Estimated read time: 3 minutes
One of the reasons it’s so hard to be customer or user centric is that most of the time that customer or user isn’t us.
And it’s always about us. We know us. We see life from our own perspective. That sounds selfish – because it kind of is. But that’s life.
Even people who claim it’s not about them, get something out of doing something for others.
It’s OK and we can accept it. No need to argue over who is more and who is less selfish. We know ourselves the best – because we are around ourselves the most – like all the time.
This is important to remember though for those of us working with customers and building digital experiences for the so-called user. For the most part we are not typical customers or users ourselves.
It’s hard to remember that, but when we do keep in mind that it’s about them and here’s why that’s good for us to make it about them, we can succeed.
Customer service, for example – the better we serve the customer the better it will be for us – since they are likely to give us more money, referrals, etc.
Downtown Tire in Cedar Rapids, Iowa, where I take my car comes to mind as an example. They always find the time to help with car issues. Always. Once my car had a problem at 4:45 and they squeezed me in before closing time. It’s a big differrentiator from the shops where you have to book days out.
Ultimately, though, not being selfish is good for Downtown Tire as I – and many others – keep going back and freely and happily recommend them.
Designing digital experiences is similar. There are still way too many websites that try to make visitors do things that are only good for the website’s owner:
- Look at the flashing ad
- Did you see it?
- CLICK IT!!!!!!!!!!!!!
- Answer these questions for the privilege to read our below- average content.
- Here’s a popup: I know you just got here but please do these things for me now.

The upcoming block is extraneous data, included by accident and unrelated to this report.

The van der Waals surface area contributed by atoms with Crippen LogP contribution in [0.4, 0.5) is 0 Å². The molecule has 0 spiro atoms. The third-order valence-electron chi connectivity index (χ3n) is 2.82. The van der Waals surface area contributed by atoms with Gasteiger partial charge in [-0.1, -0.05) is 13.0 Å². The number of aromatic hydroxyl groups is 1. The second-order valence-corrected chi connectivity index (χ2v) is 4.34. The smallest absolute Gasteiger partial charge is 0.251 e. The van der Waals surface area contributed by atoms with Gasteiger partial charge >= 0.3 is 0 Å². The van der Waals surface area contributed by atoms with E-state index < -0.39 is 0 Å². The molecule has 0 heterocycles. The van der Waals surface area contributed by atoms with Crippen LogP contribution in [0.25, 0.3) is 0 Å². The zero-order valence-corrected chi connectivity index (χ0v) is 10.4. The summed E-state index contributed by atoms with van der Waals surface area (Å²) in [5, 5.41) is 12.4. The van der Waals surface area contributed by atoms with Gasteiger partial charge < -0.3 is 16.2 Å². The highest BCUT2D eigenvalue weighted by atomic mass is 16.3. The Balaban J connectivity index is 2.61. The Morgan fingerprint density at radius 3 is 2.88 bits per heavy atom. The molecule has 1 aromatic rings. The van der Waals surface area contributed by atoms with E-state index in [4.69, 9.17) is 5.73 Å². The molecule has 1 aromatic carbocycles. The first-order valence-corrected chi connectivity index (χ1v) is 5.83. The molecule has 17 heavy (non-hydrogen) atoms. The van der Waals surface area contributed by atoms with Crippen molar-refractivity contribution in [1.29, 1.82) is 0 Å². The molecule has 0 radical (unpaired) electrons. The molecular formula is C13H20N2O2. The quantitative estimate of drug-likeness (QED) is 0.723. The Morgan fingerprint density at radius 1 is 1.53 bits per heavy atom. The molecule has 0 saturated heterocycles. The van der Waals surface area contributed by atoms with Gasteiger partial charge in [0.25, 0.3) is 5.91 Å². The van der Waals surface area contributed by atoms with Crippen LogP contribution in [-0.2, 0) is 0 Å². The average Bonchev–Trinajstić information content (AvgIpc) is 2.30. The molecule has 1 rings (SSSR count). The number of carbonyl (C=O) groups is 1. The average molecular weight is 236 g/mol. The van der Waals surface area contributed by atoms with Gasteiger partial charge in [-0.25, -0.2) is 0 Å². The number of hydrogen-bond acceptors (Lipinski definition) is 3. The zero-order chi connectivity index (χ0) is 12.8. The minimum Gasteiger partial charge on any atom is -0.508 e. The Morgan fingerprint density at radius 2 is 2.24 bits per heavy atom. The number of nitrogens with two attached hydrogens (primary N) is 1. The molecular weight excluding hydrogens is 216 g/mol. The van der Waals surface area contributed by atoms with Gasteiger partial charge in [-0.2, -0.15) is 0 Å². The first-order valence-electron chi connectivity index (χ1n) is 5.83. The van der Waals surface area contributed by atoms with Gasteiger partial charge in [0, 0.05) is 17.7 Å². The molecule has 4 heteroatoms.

The problem with annoying techniques is that they work just enough for organizations to continue using them. See, again, it’s about me – the organization – but not me – the customer.
Let’s be selfish for our customers and end users first and it’ll end up being good for them and us.
Even when it’s about us, it can be good for others
On a recent day-trip to Chicago, return flights to my home base in Cedar Rapids kept getting cancelled due to fog in Iowa. Since many flights were near capacity that day already, it was getting harder and harder for passengers from those cancelled flights to get a seat on the dwindling remaining flights.
I was just hanging out at the gate when one lady was called up by the gate agent.
“Since I don’t have enough volunteers, you will likely get bumped,” he told her.
I stepped in and asked: “How much are you offering for volunteers?”
“$500 in vouchers for future travel.”
I wasn’t in any rush and travel extensively so a voucher is always helpful.
She looked and me and was very thankful.
“Thanks so much.”
Interestingly, it wasn’t about me helping her at all – though clearly it did. It was about me getting the voucher. Some people out there might say: “Christoph, that is so selfish.” And it is. Sure. But it also would have helped her out.
Either way, that flight got cancelled after all and nobody got to leave. So it was all a moot point, but not a moot story.